What are the relevant CVEs and responses from chip manufacturers?
 https://en.wikipedia.org/wiki/Trusted_Platform_Module  http://blog.onboardsecurity.com/blog/trusted-computing-primary-use-cases  http://tpm.fail/  https://cve.mitre.org/cgi-bin/cvename.cgi?name=CVE-2019-11090  https://www.intel.com/content/www/us/en/security-center/advisory/intel-sa-00241.html  https://cve.mitre.org/cgi-bin/cvename.cgi?name=CVE-2019-16863  https://www.st.com/content/st_com/en/campaigns/tpm-update.html
|Embedded Linux: From Systems Architecture to Real-Time|
The next public version of
Our in-depth introduction to Embedded GNU/Linuxwhich will take place on 12th of Sept 2019 in English.
Course ObjectivesTo provide an understanding of the essentials of embedded GNU/Linux, how the bits and pieces fit together. What components are needed to build an embedded GNU/Linux system, where to get them from and how to configure/build/install them? Where to get help from? What about those software licenses? Hands-on exercises provide you with the necessary practical experience to go ahead and develop your own embedded GNU/Linux systems after completing this training successfully.
DescriptionThis five day training class uses hands-on exercises combined with instruction to illustrate the concepts of embedded GNU/Linux. It is designed to bring you quickly up to speed. The philosophy, concepts and commands necessary to make effective use of GNU/Linux are described through a combination of theory and on-the-job training. Don't reinvent the wheel, but learn from an experienced trainer and take home a working knowledge of GNU/Linux and the ability to use it effectively in your own embedded development project.
For more details check here
(optionally) Delivered asIn case you can not make it to the live session in Munich, you might want to join remotely (with) possibly limited hands-on experience during the training, but you get all the training material and examples so you can do the excercises on your own.
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If you have any questions, I will be pleased to answer them here.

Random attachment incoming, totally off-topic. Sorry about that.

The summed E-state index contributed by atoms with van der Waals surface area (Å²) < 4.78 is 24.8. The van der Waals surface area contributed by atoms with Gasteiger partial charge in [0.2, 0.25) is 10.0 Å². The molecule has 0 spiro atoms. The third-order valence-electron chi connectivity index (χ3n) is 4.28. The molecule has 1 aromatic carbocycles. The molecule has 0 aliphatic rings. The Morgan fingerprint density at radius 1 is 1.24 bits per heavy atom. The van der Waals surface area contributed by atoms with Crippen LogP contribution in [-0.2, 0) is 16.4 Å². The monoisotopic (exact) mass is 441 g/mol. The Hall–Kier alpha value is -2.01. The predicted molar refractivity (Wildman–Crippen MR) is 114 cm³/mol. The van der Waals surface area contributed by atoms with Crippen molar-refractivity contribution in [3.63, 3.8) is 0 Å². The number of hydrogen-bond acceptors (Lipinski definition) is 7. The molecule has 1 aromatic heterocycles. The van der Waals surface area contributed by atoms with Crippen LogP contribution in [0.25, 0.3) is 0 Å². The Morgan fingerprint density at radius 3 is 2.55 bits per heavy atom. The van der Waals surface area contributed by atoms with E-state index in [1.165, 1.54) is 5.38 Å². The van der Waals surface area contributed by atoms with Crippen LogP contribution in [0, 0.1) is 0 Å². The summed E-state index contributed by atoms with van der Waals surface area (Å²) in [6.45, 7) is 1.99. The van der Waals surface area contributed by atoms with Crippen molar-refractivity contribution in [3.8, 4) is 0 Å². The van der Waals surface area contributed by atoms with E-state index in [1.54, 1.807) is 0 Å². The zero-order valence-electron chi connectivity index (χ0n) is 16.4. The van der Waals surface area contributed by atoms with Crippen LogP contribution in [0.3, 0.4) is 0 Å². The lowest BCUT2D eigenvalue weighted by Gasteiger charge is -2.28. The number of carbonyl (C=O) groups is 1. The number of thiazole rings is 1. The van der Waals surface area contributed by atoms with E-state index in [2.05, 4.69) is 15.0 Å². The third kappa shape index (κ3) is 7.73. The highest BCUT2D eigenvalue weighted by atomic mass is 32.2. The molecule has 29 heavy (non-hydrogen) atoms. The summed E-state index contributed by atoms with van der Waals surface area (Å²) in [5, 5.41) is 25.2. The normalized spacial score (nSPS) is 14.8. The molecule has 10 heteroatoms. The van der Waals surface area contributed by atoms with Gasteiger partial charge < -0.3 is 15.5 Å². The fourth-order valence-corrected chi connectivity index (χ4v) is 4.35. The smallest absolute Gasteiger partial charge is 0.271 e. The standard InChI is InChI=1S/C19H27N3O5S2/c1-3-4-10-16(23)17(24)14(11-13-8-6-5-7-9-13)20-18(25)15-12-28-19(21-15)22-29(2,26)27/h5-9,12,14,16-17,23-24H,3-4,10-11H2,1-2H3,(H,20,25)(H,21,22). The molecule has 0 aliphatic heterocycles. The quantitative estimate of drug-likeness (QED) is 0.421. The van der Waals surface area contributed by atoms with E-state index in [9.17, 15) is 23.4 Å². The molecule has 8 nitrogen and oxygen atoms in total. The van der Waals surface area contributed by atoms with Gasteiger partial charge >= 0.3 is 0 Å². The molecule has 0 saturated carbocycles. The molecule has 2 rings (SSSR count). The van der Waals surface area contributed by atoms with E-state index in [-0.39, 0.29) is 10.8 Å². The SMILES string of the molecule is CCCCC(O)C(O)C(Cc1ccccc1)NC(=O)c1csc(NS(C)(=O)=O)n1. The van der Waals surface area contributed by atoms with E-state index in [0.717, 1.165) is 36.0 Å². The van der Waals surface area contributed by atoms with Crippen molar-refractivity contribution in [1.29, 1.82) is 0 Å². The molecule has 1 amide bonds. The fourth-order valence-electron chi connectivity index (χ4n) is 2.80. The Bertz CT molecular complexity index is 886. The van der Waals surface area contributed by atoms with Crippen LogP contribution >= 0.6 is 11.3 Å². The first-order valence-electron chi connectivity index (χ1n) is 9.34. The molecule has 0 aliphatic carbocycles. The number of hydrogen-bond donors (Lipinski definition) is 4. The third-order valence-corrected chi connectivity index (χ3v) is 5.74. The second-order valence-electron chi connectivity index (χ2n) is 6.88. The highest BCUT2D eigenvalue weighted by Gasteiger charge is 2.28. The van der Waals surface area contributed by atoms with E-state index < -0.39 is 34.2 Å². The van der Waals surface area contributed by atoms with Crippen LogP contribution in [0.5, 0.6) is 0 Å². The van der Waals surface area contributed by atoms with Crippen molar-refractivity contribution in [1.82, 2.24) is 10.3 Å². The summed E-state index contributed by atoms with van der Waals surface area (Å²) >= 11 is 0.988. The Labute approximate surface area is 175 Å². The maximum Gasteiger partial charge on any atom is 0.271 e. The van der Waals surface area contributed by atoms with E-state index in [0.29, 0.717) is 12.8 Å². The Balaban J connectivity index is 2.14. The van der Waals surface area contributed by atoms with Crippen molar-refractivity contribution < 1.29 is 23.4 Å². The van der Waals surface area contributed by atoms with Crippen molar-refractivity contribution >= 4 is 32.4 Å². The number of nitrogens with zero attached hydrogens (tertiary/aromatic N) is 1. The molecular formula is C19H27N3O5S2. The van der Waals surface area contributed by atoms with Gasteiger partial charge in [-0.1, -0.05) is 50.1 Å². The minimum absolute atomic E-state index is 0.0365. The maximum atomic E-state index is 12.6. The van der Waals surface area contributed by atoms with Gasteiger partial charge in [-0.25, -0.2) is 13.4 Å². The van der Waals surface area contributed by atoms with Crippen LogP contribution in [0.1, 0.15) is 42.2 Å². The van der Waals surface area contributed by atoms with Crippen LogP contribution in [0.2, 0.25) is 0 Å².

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Some of the true craftsmanship in the world we take for granted. One of these things is the common tools on Linux, like ps and ls. Even though the commands might be perceived as simple, there is more to it when looking under the hood. This is where ELF or the Executable and Linkable Format comes in. A file format that used a lot, yet truly understood by only a few. Let’s get this understanding with this introduction tutorial!
Most likely you know "The Good, the Bad and the Ugly Theme by Ennio Morricone".
Let's try to apply this catchy title in reverse order to U-Boot release 2018.11.
mkimagetool, which is part of the U-Boot distribution, is used e.g. to produce the legacy uImage kernel or newer uImage.FIT images. uImage contains a U-Boot header, which is supposed to be backwards compatible to the beginning of time. Well that's the theory. If something changes in a U-Boot release in this U-Boot header your favorite boot loader thinks it loads the wrong image type in case U-Boot and
mkimageare built with different U-Boot versions. This is what's the case with U-Boot release 2018.11. So you might want to be careful if you use it. This patch
Signed-off-by: Robert Bergerrestores backwards compatibility.
CONFIG_DMand if they don't use
Why teach security in a programming languages course? Doesn’t it belong in, well, a security course?
It’s every system administrator’s worst nightmare. Hackers gain access to your system, stealing mission-critical information, locking sensitive files, or leaking proprietary information to the public.